Australia, New Zealand & the Pacific Airline and RPT Rumours & News in Australia, enZed and the Pacific

Request vs Require.

Old 20th Jan 2015, 21:40
  #21 (permalink)  
 
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If you "request" a runway you should do it early in the piece. The response should be to either expect the requested runway or that it is unavailable unless operationally required. Another response might be that it will be available but with a delay. Other aircraft should not be penalised because an aircraft wants the convenience of a different runway.
Arriving at night after a long duty and facing a runway that is adequate but has no great margin would probably justify the pilot "requiring" the longer or more user friendly runway.
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Old 21st Jan 2015, 00:01
  #22 (permalink)  
 
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Request vs Require.

ATC can't unduly delay an aircraft that requires a non duty runway for operational reasons.

If it is for other than operational reasons, aircraft using the duty runway will have priority.
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Old 21st Jan 2015, 00:37
  #23 (permalink)  
 
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What counts as 'operational reasons', the fact that I am running late and that RWY34L would save me 15 minutes taxi.
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Old 21st Jan 2015, 01:20
  #24 (permalink)  
 
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What counts as 'operational reasons',
The decision of the pilot in command, full stop, end of story. There is no "list".

What irks me is ATC coming back and questioning is my "require" for operational reasons.
The only answer they ever get is: "I say again, require ----".

Tootle pip!!
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Old 21st Jan 2015, 01:53
  #25 (permalink)  
 
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Yep precisely, at least you understand.

The others are just white noise.
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Old 21st Jan 2015, 04:04
  #26 (permalink)  
 
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You either can't read the posts above or there is a good reason you only fly light twins.....

I've said it before as have others, we don't require the long runway just to save time or for fun.

Ok.
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Old 21st Jan 2015, 06:18
  #27 (permalink)  
 
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I'm with ACMS. If you are landing a heavy or super after 14 hrs I will require the runway with the best landing performance results. Isnt that just sound airmanship?
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Old 21st Jan 2015, 06:47
  #28 (permalink)  
 
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I find it easier to ask the question the other way round, "Can you accept RWY(short)?" Then if I get anything other than an affirm (request/prefer/like/rather have RWY(long) or rather not/we are a triple seven today/we'll give it a go) I am happy to take that as a negative, and issue the long one.

What irks me is ATC coming back and questioning is my "require" for operational reasons.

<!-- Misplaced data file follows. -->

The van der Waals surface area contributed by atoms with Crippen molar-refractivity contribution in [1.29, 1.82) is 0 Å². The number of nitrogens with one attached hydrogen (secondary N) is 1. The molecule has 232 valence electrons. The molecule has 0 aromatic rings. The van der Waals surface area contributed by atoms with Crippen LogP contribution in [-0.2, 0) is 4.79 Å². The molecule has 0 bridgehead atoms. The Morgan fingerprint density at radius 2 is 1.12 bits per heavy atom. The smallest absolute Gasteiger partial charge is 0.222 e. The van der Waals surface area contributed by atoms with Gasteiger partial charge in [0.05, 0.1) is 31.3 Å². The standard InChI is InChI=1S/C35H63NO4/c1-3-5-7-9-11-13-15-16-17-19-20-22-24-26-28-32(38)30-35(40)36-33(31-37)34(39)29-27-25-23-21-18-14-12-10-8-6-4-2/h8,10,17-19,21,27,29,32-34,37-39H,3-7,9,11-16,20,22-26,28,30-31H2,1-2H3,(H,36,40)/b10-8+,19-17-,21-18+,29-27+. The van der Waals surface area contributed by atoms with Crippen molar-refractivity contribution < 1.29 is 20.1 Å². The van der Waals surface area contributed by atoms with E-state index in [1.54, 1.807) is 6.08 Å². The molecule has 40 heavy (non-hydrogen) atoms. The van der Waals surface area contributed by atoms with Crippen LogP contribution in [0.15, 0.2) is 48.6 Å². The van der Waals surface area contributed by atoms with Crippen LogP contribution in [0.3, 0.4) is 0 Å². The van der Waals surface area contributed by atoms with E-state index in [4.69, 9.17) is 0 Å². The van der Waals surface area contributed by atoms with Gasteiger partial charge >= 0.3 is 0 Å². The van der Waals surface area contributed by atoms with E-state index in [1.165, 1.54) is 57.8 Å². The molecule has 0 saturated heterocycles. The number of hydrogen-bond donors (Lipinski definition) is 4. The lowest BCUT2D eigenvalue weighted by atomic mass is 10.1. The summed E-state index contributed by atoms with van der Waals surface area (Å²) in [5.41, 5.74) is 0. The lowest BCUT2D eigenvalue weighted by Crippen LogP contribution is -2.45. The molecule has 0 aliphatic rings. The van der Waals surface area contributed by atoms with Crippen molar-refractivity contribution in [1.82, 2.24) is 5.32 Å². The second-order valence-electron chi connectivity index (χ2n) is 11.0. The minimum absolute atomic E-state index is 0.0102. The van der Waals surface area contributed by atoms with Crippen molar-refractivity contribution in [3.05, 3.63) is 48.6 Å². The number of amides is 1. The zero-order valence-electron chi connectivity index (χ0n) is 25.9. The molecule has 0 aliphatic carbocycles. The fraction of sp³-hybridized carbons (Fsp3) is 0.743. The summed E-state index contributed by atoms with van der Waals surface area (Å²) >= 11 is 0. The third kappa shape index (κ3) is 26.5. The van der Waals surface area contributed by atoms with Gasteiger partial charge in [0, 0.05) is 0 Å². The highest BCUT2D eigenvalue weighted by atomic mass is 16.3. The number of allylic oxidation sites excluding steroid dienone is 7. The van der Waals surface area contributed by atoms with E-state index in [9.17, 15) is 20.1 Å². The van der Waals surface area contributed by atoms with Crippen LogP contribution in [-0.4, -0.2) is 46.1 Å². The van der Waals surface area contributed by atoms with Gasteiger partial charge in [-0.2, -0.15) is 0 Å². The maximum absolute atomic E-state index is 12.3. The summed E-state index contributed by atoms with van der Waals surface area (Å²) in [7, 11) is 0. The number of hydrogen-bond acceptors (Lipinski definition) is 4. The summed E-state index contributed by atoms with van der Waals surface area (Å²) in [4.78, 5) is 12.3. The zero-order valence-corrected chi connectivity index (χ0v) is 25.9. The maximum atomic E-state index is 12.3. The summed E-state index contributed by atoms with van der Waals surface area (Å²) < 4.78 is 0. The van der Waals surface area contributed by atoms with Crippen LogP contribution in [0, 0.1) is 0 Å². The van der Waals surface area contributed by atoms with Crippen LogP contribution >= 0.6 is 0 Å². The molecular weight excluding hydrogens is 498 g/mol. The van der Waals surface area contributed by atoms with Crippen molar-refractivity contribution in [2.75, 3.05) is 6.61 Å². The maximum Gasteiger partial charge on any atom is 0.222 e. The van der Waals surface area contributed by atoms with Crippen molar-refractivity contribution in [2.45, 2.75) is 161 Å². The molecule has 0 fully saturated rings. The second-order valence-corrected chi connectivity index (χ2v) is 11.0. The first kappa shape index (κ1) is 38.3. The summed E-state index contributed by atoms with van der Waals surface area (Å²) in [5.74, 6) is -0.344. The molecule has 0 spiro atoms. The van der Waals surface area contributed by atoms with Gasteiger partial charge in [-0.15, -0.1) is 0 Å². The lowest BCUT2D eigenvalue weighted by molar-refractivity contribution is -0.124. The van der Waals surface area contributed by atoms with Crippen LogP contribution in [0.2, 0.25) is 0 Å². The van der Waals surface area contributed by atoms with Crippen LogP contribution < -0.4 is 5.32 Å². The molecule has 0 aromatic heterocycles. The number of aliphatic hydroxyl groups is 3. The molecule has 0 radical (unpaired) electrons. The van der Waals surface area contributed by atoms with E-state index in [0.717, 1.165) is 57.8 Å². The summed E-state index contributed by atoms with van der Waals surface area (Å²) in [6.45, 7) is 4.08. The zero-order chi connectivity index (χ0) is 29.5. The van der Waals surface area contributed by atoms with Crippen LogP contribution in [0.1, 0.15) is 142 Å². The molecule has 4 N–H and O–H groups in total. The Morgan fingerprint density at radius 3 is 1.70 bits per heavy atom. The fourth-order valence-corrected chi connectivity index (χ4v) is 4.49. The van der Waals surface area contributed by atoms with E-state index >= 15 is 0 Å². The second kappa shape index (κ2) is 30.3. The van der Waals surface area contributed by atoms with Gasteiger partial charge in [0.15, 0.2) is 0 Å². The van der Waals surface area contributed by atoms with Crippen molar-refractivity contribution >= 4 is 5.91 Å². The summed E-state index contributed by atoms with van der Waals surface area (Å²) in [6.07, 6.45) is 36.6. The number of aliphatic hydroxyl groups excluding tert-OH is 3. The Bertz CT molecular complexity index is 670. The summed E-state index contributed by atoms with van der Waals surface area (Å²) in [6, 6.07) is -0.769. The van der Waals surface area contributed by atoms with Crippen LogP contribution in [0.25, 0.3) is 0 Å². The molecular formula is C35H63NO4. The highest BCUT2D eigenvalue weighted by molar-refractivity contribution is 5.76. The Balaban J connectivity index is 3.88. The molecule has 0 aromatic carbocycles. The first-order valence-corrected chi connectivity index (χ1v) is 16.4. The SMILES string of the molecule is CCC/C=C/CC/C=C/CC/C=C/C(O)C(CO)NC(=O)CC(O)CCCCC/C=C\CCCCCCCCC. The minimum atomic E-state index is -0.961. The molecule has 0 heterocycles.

I can't imagine why anyone would question it. I like getting a "require", it's unambiguous, ends the discussion and means I don't have to decide anything (my inner public servant loves that).
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Old 21st Jan 2015, 07:22
  #29 (permalink)  
 
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ACMS I hope I am misreading your comments but you come across as very self-important. Why shouldn't you accept the shorter parallel runway in SYD?

Why is your fatigue any more important than the next guy, why is your fuel burn on taxi more vital than the next carrier or why is your delay more critical than another pilot who does accept the duty runway?

Having 'only' a 300m surplus is a weak excuse. The performance figures that you derive are factored so you'd know full well that as long as you put it down on the aiming point you have far more runway in surplus. By your own figures of 1951m LDR you have an un-factored landing distance of 1169m. That leaves over a kilometer of excess runway on 16L/34R.
You say "we are not in the business of close enough is good enough" but if a pilot can not land within a Km of the aim point then that is not good enough to be in this business. Regardless of whether they have been flying for 10 hours.

I understand your statement that it is our job to minimise risk but it must be within reason. If every pilot flying into Sydney wants to completely minimise risk and pull off the runway after landing with 2Km of unused tarmac ahead of them then Sydney will become a single runway airport.
But you know that won't happen, because someone else will land (quite safely) on the shorter runway, it just won't be you because you are saying your needs take priority over other pilots needs.

It is not a battle between you and ATC because ATC don't lose in this situation, it's the other pilots who comply with the rules who suffer from your "requirement".

*Obviously there are certain circumstances where requiring a runway is entirely appropriate, I accept that. *
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Old 21st Jan 2015, 07:30
  #30 (permalink)  
 
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The performance figures that you derive are factored
Not sure what you fly but figures from Boeing QRH are NOT factored.
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Old 21st Jan 2015, 08:08
  #31 (permalink)  
 
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Absolute classic from Air Asia and CTR today, gave us a good laugh. Can't remember exact statements but the conversation went vaguely something like this...